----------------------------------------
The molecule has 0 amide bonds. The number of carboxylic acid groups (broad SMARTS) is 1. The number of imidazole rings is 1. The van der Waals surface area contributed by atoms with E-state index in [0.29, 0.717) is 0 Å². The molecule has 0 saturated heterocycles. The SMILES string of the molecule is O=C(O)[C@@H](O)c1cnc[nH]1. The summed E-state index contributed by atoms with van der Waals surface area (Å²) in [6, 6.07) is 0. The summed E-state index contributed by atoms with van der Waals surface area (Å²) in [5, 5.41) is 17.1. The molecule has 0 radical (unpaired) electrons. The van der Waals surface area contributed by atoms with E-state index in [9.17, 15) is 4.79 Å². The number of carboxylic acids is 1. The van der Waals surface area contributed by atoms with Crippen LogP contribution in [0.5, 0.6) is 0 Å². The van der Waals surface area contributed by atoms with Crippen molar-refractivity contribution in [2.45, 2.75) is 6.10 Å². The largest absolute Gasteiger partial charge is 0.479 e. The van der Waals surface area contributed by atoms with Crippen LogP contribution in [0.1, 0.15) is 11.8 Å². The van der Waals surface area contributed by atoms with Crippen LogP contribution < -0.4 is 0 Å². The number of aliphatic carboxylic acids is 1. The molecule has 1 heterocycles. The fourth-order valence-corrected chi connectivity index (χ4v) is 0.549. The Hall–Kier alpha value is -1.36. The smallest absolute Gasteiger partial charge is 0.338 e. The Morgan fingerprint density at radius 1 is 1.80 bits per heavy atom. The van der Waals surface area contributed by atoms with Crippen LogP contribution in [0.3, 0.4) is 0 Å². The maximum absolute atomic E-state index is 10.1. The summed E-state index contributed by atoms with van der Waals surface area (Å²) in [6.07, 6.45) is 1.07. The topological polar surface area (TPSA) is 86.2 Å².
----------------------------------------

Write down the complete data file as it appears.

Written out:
The molecule has 0 amide bonds. The number of carboxylic acid groups (broad SMARTS) is 1. The number of imidazole rings is 1. The van der Waals surface area contributed by atoms with E-state index in [0.29, 0.717) is 0 Å². The molecule has 0 saturated heterocycles. The SMILES string of the molecule is O=C(O)[C@@H](O)c1cnc[nH]1. The summed E-state index contributed by atoms with van der Waals surface area (Å²) in [6, 6.07) is 0. The summed E-state index contributed by atoms with van der Waals surface area (Å²) in [5, 5.41) is 17.1. The molecule has 0 radical (unpaired) electrons. The van der Waals surface area contributed by atoms with E-state index in [9.17, 15) is 4.79 Å². The number of carboxylic acids is 1. The van der Waals surface area contributed by atoms with Crippen LogP contribution in [0.5, 0.6) is 0 Å². The van der Waals surface area contributed by atoms with Crippen molar-refractivity contribution in [2.45, 2.75) is 6.10 Å². The largest absolute Gasteiger partial charge is 0.479 e. The van der Waals surface area contributed by atoms with Crippen LogP contribution in [0.1, 0.15) is 11.8 Å². The van der Waals surface area contributed by atoms with Crippen LogP contribution < -0.4 is 0 Å². The number of aliphatic carboxylic acids is 1. The molecule has 1 heterocycles. The fourth-order valence-corrected chi connectivity index (χ4v) is 0.549. The Hall–Kier alpha value is -1.36. The smallest absolute Gasteiger partial charge is 0.338 e. The Morgan fingerprint density at radius 1 is 1.80 bits per heavy atom. The van der Waals surface area contributed by atoms with Crippen LogP contribution in [0.3, 0.4) is 0 Å². The maximum absolute atomic E-state index is 10.1. The summed E-state index contributed by atoms with van der Waals surface area (Å²) in [6.07, 6.45) is 1.07. The topological polar surface area (TPSA) is 86.2 Å².